About the Center for International Policy:
The election of Donald Trump represents one of the most serious challenges to global peace and stability since World War II. In response, the Center for International Policy (“CIP”) seeks to ramp up its programs and advocacy of peaceful and just alternatives to war, corruption, climate change and U.S. unilateralism.
At the same time, after 42 years of successfully guiding the organization, CIP’s Executive Director, William Goodfellow, is stepping down. With the Democratic Party in tatters, and a Republican-led Congress in disarray, respected and influential non-governmental organizations like CIP have an opportunity to influence public policy as never before.
CIP has shaped some of the most important foreign policy debates and decisions of the past four decades. In the 1970s, CIP led the fight to link human rights to the provision of U.S. economic and military aid. In the 1980s, CIP promoted Costa Rican President Oscar Arias’ peace plan that ended Central America’s civil wars. During the 1990s, CIP led efforts to normalize relations with Vietnam, Laos and Cambodia, and for 24 years, CIP led the struggle to normalize relations with Cuba.
CIP has developed a reputation in Washington and among larger NGOs as one of the last remaining truly independent advocates for progressive, non-military solutions to the world’s problems. CIP’s positions are based on first-hand research in trouble spots around the world. CIP’s staff of scholars, former government officials, activists and journalists have access to influential people. They are insiders with an outsider’s agenda.
What CIP Believes
Over the past 42 years, CIP has been guided by the following principles:
- Promoting respect for human and civil rights and encouraging democratic participation makes America and the rest of the world safer;
- Governments that abuse their own citizens are not reliable allies and should not enjoy preferential treatment from the United States;
- The use of military force for regime change and nation building has failed in Latin America and in the greater Middle East and elsewhere;
- Soft power, including economic, social and humanitarian aid, is a much more effective way to promote peace and stability than are arms transfers and military training programs;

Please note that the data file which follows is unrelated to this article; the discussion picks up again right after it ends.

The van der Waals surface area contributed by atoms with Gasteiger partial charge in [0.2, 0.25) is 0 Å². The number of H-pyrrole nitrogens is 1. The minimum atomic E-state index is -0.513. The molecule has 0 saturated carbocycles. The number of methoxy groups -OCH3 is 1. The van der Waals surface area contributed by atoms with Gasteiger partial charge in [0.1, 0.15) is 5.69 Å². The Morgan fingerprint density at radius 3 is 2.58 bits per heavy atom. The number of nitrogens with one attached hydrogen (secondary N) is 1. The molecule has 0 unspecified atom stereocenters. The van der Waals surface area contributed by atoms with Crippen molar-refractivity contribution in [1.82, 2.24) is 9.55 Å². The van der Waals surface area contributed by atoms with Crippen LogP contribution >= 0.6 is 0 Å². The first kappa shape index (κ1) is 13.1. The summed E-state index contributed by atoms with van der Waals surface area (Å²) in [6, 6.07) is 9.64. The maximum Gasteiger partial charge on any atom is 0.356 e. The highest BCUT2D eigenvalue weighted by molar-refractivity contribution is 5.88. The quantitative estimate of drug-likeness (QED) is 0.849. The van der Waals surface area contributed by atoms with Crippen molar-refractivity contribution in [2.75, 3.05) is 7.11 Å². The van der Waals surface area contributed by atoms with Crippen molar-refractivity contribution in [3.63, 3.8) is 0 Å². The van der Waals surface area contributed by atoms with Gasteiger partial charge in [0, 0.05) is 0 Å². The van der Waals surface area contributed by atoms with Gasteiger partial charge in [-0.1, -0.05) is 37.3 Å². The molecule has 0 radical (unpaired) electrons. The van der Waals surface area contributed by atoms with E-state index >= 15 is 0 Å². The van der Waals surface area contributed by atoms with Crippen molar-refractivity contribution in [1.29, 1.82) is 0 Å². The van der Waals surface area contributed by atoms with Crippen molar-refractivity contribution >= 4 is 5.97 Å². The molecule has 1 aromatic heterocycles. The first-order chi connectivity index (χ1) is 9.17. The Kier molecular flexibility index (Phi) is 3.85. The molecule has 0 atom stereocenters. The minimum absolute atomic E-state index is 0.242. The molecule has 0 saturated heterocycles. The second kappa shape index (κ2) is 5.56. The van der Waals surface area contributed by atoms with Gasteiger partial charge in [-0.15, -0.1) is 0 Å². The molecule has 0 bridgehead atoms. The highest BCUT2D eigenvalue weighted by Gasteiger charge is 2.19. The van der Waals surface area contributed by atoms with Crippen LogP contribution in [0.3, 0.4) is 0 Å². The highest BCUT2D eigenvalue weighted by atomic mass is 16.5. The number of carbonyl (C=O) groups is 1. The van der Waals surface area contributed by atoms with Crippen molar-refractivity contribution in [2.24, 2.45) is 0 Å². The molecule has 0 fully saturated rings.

- Civilian diplomats – not defense or intelligence officials – should be the principal implementers of U.S. foreign policy;
- Relationships with foreign militaries should never be closer than ties to foreign civilian leaders; Active citizen and congressional oversight is essential to the success of foreign policy; and
- Environmental degradation must be addressed within the United States and globally through international climate agreements.
What Makes CIP Effective
- Relevant research: CIP documents human rights violations through first-hand, in-country research and develops policy recommendations;
- Credibility: CIP does not accept contributions from corporations or the U.S. government. This independence safeguards the integrity of CIP’s research and publications;
- Expert staff: CIP’s staff of former senior government officials, academics, journalists and activists are widely respected in their fields and have access to influential policymakers and media;
- Partnerships with domestic grassroots organizations: CIP builds alliances with grassroots activists and civil society groups to greatly increase our impact; and
- Partnership with international coalitions: CIP works with international coalitions to give our work a global impact.
CIP’s programs have in common an independent and careful research-based approach to public policy advocacy. CIP’s core peace and security programs work toward a common objective: ending America’s endless wars in the greater Middle East and reducing excessive military spending. For all of CIP’s programs, CIP’s independent and thoughtful research offers alternative, actionable policies that advance peace and social justice abroad, making Americans safer at home and making the U.S. government more transparent and accountable.
CIP has four priorities in 2017:
- Resist increasing the already-bloated military budget;
- Preserve the six-party nuclear agreement with Iran;
- Block attempts to roll back the opening to Cuba; and
- Join with other environmental groups to keep the United States in compliance with the provisions of the Paris Agreement on climate change.
CIP’s Current Programs:
Win Without War
Win Without War is America’s largest anti-war coalition, which includes leading environmental, faith, and women’s organizations as well as foreign and military policy organizations. A leader in the fight to promote a more progressive national security strategy, Win Without War’s campaign-style operation aggressively attacks right-wing distortion while pushing elected leaders to stand up against the politicization of our national security policies. Formed in 2002 to lead the national campaign against the war in Iraq and the disastrous policies of the Bush/Cheney administration, the Win Without War coalition reflects the diversity of the progressive movement.
Security Assistance Monitor